Tuesday, April 07, 2009

20 Albums That Changed My Life, Part 3

This is a continuation of my series on 20 life-changing albums. If you missed the first two, here they are:

Now, on to the good stuff:

5) Subliminal Plastic Motives - Self
I discovered this record literally by accident. There was one hit that was being played on the then-fledgling alternative rock stations, the song "So Low." At the time, I liked the song because it sounded a bit like Nine Inch Nails. I came to realize later that Self (which, like Nine Inch Nails, was actually one person, Matt Mahaffey) was actually poking fun at the morose and depressing lyrics that were dominating alt rock at the time.
When I finally found the record, it was so much more than I had bargained for. Here was a true original, an artist who was able to effortlessly and effectively blend elements from a wide variety of musical genres into his own unique, quirky style. There are elements of grunge, hip-hop, jazz, and more, with a healthy dose of weird noises and samples. Bridges tend to consist either of blasts of noise and samples over music or a foray into an entirely different musical style, and there is not a guitar solo to be found. Above it all, Mahaffey's voice weaves catchy pop melodies. It seems like it wouldn't work, but it does. Here are some of the highlights:
  • "Sophomore Jinx" - a humorous song about the curse of the sophomore album, blending hip-hop, grunge and powerpop, if you can believe that!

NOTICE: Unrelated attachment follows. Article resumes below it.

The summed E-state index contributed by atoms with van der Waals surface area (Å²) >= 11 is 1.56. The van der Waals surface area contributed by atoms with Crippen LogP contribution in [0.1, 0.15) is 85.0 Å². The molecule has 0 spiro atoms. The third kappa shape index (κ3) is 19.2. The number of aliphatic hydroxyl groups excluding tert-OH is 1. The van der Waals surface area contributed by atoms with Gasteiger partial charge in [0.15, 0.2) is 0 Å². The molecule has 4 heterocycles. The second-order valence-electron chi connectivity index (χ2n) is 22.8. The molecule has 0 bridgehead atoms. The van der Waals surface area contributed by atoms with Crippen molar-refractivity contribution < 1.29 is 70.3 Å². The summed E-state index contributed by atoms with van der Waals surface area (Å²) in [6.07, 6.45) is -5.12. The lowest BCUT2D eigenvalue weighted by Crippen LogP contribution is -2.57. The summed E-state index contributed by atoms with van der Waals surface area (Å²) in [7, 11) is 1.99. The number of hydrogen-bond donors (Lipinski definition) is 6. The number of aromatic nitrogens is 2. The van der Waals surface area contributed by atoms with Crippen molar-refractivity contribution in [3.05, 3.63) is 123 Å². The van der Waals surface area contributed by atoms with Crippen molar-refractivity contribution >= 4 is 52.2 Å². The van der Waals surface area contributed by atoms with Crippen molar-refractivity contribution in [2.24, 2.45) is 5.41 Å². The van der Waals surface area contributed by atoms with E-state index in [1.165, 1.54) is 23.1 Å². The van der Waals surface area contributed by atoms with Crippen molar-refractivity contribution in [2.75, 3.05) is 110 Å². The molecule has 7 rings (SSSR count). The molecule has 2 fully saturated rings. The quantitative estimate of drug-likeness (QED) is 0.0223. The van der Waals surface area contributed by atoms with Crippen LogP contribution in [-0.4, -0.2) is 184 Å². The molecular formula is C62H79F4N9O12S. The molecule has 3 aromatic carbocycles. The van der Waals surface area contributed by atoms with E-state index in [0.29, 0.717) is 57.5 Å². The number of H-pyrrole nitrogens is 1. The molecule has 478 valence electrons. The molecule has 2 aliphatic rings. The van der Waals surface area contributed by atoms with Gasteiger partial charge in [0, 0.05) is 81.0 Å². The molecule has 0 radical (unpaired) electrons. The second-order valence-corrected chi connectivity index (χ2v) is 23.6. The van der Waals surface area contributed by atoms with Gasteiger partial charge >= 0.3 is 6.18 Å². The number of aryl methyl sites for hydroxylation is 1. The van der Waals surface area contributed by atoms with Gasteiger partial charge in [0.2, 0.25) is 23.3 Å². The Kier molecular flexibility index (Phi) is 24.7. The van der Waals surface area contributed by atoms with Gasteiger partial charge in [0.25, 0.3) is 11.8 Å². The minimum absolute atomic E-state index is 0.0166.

• "So Low" - What begins with industrial mayhem suddenly breaks into a Beatle-esque bridge, and pulls it off nicely.
  • "Marathon Shirt" - What starts out sounding almost like a prog rock song with some Sting influences breaks suddenly into a cocktail lounge jazz bridge.
  • "Big Important Nothing" - A song about the marriage of Michael Jackson and Lisa Marie Presley. The verses are sung over a Thelonious Monk-inspired piano loop with a loping shuffle beat, and the chorus is plucked right out of the vocal jazz stylebook. The song also has the trademark Mahaffey blast of noise in the instrumental bridge.
"Subliminal" sounds a bit dated now, mostly due to the guitar sounds as well as a few of the lyrical themes. Still, it's one of those rare records that I can listen to without skipping over songs. The next full-length Self album, "Breakfast With Girls," is arguably even better, taking the genre-bending even further with higher production values. The 3rd and final Self full-length was "Gizmodgery," made entirely with toy instruments.
It's obvious to me and most of his fans that Mahaffey is a musical genius, and it almost seems like his lack of commercial success is intentional. He enjoys subverting and/or overturning pop conventions, both lyrically and musically. He is still working actively as a producer, did a recent collaboration with Jeff Turzo of God Lives Underwater called "Wired All Wrong," and does a bit of soundtrack work as well. I don't think we have seen the last of him.
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